Seventeen-year-old Rav James M. Lopez was at her grandparents’ house in Gattaran, Cagayan, when Typhoon “Ulysses” (international name: Vamco) hit.
“We were very lucky. We were spared by the massive flooding,” the Tuguegarao City Science High School student said.
But not everyone in their town was as fortunate. “Many families in several barangays in our town were affected by the floods,” Lopez said. “I’ve seen the struggles of the people around me and I realized that maybe I can help. I thought I could do much better than just share posts on social media. I can use my social media platform in a more beneficial way.”
Lopez, her mom Jenevee, and cousins Denise and Yvonne Aquino, 17- and 16-year-old students of St. Paul University in Tuguegarao City, started a donation drive. They posted details online and soon, they started receiving messages from people who wanted to donate. “More than a hundred people also shared my Facebook post. Relatives and family friends chipped in,” said Lopez.
But it wasn’t just family and friends who wanted to help. Soon, strangers were sending aid, too. They gave donations in cash and kind. In just several hours, they were able to raise enough money to put together dozens of relief bags and sanitary packs.
Lopez said they’ll bring relief goods to families in different barangays in Gattaran. “It’s a municipality three towns from Tuguegarao, where I go to school. It is composed of 50 barangays,” said Lopez of her hometown. “Every November we celebrate our town fiesta called Agsalukag Festival. The word agsalukag means ‘to be progressive.’ This Ilocano word has a deep meaning for me. People of Gattaran possess discipline, dedication and determination because they want to achieve progress.”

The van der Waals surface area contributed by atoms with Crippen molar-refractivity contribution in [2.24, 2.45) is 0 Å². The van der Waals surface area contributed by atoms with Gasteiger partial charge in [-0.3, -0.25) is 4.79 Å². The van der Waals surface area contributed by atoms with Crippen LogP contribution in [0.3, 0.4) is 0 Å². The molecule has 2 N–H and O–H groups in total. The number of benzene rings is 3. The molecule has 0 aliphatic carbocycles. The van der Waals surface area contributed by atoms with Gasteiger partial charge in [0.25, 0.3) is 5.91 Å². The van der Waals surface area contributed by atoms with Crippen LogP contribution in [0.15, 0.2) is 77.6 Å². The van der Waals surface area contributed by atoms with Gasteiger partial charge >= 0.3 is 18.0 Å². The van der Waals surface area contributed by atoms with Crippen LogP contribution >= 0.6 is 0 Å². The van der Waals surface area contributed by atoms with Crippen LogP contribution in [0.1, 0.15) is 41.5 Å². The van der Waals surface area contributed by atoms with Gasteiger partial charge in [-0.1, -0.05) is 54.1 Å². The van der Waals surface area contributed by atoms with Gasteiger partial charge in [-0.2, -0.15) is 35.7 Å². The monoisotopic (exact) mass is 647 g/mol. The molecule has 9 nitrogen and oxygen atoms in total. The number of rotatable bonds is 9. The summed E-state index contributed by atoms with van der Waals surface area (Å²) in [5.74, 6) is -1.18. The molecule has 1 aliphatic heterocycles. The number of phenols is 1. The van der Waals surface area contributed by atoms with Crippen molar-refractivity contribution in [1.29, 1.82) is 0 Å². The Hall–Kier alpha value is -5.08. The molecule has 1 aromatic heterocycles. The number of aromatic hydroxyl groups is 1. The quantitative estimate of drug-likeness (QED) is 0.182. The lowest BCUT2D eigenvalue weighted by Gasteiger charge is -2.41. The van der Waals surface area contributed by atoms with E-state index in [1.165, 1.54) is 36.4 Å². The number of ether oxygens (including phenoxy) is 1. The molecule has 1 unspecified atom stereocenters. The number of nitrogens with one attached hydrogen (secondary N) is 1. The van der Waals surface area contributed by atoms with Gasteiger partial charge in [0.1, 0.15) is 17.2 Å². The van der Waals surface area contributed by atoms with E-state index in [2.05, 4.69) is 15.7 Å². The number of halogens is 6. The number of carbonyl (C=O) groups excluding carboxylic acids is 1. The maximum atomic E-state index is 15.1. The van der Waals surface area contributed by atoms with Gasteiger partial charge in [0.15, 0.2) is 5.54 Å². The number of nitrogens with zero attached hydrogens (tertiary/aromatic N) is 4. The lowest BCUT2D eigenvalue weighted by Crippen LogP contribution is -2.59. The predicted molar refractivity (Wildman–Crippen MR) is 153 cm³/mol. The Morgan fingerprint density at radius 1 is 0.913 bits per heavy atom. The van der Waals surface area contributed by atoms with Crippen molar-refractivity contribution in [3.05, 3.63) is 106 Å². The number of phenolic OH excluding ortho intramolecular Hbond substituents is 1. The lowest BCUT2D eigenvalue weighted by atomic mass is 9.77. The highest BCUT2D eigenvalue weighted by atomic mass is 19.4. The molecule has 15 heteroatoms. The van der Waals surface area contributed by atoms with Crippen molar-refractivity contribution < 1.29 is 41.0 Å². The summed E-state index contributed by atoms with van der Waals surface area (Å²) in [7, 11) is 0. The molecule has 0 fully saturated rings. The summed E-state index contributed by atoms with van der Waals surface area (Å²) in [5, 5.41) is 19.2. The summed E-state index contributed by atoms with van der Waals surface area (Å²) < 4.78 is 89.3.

On Tuesday, the Lopezes and Aquinos distributed 170 relief bags to five different barangays. “We also served packed meals. Tomorrow, we have 120 more relief bags going to three barangays. We will continue to do this for as long as we are receiving donations.”
They’re still getting donations, said Lopez, including from her mom’s friends abroad. They want to extend help to neighboring towns Alcala and Baggao as well.
“This experience made me realize that helping even in the simplest way can be very impactful not only to me but also to others. I got to encourage other people to do the same thing,” she said.
While her modest fundraising efforts gave Lopez a chance to see just how generous people can be, unscrupulous characters surfaced, too. “Two days after I launched the donation drive, someone sent me a message on Twitter. They saw a comment in a Facebook post asking for cash donations. The comment included an edited version of the photo I posted.”
Scammers tried to hijack their donation drive by changing the account details to theirs. Lopez said, “I am not mad, just disappointed. During these times, when thousands of Filipinos are struggling to survive, people still choose to do such acts. They divert the much-needed donations away from those who really need them. This is a warning to everyone. We need to always verify if we are giving to the right recipients.”
Lopez is not letting those with ill intent stop her desire to help. “In these uncertain times, we can use our everyday privileges to help those who are in need. Through social media platforms, we can influence others to do the same thing because even the smallest act of kindness can make a big difference.”
Those who also want to help can do it through BDO, Jenevee M. Lopez 012030052147; GCash 0906-8865857; Rav James Lopez on Facebook; @radiumvanadium on Twitter.